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Nikolay Kamensky

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Nikolay Mikhailovich Kamensky
Born(1776-12-27)27 December 1776
Died4 May 1811(1811-05-04) (aged 34)
Odessa, Russian Empire (today Odesa, Ukraine)
Allegiance Russian Empire
Service/branchImperial Russian Army
Years of service1787–1811
RankGeneral of the Infantry
Battles/warsRusso-Turkish War of 1787–1792
French Revolutionary Wars

War of the Fourth Coalition

Finnish War

Russo-Turkish War of 1806–1812

AwardsOrder of St. Andrew
Order of St. George
Order of St. Vladimir
RelationsMikhail Kamensky (father)
Sergei Kamensky (brother)

Count Nikolay Mikhailovich Kamensky (Russian: Николай Михайлович Каменский; 27 December 1776 – 4 May 1811) was a Russian general who outlived his father, Field Marshal Mikhail Kamensky, by two years.

Life and career


Nikolay and his elder brother Sergei were educated at a cadet school. In 1787, he was appointed Aide-de-camp to his father. He participated in the Russo-Turkish War of 1787–1792. French count Louis Langeron, who fought on the Russian Army during this conflict, wrote in his memoirs about Kamensky's behavior during the war. According to him, after being upset by a storm that affected his army, Kamensky took all the Tatar prisoners his army had captured and beheaded them. Later, a Jewish person was tied naked to a post and cold water was sprayed on him, leaving him to freeze to death. Kamensky would later have burned down an entire village and left its inhabitants in the snow to die of cold and hunger, then taking all the surviving animals with his army.[1]

Emperor Paul promoted him to Major General in 1799, the year when Kamensky chose to join Suvorov during the Swiss Campaign against Napoleon.

In the Battle of Austerlitz Kamensky, subordinate to Peter Bagration, lost 1,600 men and barely managed to escape alive. He distinguished himself at Eylau, for which he received the Order of Saint George. Thereupon he was sent with 8,000 soldiers to relieve the siege of Danzig but failed in his objective, losing as many as 1,500 men in the process. The following Battle of Heilsberg cost the lives of 1,700 soldiers under his command.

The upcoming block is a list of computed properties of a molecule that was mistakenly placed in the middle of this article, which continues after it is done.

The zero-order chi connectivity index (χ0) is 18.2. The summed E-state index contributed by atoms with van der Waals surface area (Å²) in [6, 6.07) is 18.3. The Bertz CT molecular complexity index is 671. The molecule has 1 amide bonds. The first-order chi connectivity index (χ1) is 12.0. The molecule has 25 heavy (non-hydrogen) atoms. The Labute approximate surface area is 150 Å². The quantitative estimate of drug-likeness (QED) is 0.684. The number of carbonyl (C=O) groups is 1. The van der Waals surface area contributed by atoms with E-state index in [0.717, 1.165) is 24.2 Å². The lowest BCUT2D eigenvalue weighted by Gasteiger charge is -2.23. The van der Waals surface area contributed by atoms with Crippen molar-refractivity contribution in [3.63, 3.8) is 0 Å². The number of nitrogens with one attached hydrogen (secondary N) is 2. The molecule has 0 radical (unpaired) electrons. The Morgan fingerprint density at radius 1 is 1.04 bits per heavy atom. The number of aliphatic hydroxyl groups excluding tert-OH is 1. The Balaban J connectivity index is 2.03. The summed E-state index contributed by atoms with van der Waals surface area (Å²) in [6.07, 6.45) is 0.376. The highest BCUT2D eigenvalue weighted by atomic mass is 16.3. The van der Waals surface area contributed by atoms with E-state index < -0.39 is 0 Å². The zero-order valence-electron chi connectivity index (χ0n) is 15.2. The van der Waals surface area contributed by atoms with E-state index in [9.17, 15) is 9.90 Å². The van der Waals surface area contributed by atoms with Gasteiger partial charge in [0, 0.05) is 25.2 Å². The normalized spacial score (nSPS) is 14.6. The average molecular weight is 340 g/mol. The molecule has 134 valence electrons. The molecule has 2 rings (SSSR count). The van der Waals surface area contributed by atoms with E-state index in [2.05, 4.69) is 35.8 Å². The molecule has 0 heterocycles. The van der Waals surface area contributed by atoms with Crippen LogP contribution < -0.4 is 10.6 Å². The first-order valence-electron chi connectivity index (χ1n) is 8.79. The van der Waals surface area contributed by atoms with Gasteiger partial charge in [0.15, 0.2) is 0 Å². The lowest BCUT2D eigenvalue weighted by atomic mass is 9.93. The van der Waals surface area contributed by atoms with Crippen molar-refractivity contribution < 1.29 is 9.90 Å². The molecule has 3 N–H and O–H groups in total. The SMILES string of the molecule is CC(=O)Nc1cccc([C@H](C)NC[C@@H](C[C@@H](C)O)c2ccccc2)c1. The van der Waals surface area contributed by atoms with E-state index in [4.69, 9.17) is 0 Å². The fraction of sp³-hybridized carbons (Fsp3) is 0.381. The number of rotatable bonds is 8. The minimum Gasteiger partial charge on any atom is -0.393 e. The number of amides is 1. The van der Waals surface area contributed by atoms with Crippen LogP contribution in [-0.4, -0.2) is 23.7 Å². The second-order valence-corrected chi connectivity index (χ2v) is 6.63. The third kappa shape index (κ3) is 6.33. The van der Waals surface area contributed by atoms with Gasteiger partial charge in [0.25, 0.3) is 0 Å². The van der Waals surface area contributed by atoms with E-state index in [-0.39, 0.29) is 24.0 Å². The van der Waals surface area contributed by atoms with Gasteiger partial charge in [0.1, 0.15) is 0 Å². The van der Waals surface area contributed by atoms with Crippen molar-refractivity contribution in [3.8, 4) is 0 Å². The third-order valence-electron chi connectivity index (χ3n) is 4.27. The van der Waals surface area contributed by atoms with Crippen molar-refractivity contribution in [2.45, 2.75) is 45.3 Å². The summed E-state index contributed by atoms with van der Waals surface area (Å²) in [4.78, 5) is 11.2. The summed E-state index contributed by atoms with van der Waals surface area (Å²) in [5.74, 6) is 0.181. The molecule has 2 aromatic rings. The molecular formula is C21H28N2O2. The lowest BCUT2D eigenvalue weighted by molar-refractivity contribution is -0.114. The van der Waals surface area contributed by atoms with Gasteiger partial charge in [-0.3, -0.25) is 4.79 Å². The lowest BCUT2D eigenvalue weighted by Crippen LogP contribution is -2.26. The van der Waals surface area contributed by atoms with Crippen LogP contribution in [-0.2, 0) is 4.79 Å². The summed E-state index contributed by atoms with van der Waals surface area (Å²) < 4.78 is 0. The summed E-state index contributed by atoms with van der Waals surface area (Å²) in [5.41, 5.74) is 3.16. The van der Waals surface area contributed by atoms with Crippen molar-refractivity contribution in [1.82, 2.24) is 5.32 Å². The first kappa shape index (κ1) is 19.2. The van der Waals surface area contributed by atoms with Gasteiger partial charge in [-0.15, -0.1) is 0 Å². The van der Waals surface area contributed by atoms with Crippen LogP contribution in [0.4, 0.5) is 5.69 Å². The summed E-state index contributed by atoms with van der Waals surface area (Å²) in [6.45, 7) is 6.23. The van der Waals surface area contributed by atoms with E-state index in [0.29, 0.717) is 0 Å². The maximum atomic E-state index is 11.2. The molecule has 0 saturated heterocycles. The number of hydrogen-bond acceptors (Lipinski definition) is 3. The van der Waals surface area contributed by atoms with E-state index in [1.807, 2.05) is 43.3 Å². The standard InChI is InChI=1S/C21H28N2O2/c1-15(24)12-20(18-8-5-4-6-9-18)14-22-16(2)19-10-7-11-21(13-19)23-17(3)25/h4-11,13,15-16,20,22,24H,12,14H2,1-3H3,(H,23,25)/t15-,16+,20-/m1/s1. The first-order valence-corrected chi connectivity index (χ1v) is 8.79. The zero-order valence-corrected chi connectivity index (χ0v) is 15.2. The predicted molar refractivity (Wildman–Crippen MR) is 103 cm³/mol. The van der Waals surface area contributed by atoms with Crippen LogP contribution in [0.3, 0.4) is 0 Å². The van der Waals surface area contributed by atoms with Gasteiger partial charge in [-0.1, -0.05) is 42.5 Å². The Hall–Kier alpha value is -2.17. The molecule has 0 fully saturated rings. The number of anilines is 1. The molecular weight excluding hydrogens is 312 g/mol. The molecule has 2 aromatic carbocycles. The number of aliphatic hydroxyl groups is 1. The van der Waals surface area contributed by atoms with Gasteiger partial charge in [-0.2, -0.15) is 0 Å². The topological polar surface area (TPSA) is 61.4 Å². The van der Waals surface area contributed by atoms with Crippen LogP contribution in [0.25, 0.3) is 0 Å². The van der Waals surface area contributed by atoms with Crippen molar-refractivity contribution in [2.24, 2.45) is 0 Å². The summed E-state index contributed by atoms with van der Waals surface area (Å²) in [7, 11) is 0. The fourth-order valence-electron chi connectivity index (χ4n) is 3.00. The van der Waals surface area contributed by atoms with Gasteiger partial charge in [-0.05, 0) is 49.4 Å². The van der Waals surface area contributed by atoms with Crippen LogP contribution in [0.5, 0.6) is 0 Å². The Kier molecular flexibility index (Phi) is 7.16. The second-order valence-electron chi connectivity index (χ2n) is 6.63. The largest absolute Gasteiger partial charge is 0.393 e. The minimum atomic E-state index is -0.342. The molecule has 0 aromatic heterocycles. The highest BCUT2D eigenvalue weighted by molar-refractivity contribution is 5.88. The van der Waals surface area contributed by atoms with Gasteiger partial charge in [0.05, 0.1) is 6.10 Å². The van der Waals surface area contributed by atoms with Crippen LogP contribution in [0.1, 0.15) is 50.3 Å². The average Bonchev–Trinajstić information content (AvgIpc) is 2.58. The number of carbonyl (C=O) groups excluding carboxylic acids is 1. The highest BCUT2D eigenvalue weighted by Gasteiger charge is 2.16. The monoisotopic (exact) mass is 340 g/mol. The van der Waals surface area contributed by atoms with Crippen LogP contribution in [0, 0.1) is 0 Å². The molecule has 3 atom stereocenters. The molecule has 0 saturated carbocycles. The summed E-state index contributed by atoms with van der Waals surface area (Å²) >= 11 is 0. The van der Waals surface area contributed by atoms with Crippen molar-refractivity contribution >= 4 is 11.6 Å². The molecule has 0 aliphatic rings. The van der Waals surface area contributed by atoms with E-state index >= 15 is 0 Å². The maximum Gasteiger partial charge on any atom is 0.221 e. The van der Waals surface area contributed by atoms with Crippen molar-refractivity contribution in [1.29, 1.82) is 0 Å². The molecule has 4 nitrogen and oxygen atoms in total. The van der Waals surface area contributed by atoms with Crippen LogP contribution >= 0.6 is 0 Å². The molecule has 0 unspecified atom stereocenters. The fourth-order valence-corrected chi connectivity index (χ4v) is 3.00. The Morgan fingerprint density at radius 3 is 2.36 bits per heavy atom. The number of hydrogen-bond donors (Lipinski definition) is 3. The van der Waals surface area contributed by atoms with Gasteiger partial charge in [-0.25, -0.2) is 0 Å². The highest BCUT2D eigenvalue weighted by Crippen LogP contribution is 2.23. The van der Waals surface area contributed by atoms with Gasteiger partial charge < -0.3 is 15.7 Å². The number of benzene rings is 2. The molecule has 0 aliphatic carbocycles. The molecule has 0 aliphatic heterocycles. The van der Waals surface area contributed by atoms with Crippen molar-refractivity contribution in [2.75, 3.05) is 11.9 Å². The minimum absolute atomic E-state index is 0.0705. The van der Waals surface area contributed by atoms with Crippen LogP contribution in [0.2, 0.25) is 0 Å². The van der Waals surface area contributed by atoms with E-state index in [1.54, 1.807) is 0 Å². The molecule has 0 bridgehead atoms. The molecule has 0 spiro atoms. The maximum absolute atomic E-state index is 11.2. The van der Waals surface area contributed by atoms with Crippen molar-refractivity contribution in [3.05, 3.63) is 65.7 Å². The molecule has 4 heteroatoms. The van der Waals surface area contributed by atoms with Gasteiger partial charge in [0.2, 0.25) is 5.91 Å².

By the time the Finnish War — the most brilliant campaign of his career — broke out in 1808, Kamensky had a reputation for being reckless with his soldiers' lives. However, he was promoted to Full General in 1809 and achieved important successes against the Swedes at Kuortane and Oravais. It was he who came up with a daring plan of the Russian infantry's crossing the frozen Gulf of Bothnia from Finland towards Umeå and Åland, which forced Sweden to cede Finland to Tsar Alexander.

The war in the north over, Kamensky succeeded Bagration in charge of the Danube Army, which operated against the Turks in the Russo-Turkish War (1806–1812). Accompanied by his elder brother, Kamensky stormed Silistra and Pazardzhik but failed to take Shumen and, initially, Rousse. They together defeated a Turkish force of 40,000 at the Battle of Batin on 9 September 1810.

On 26 October 1810, he roundly defeated a 40,000-strong army of Osman Pasha at Vidin. The Russians lost only 1,500 men, compared with losses of 10,000 for their opponents.

On 4 February 1811, Kamensky caught fever and was transported to Odessa for convalescence, leaving Louis Alexandre Andrault de Langeron in command. He died three months later at the age of 34. Kamensky is related to actress Helen Mirren, whose great-great-great-great-grandfather was his father.

Portrait by Ivan Gavrilovich Grigoriev


  1. ^ Langeron, Louis (1902). Mémoires de Langeron: général d'infanterie dans l'armée russe (in French).
  • Залесский К.А. Наполеоновские войны 1799-1815. Биографический энциклопедический словарь, Москва, 2003.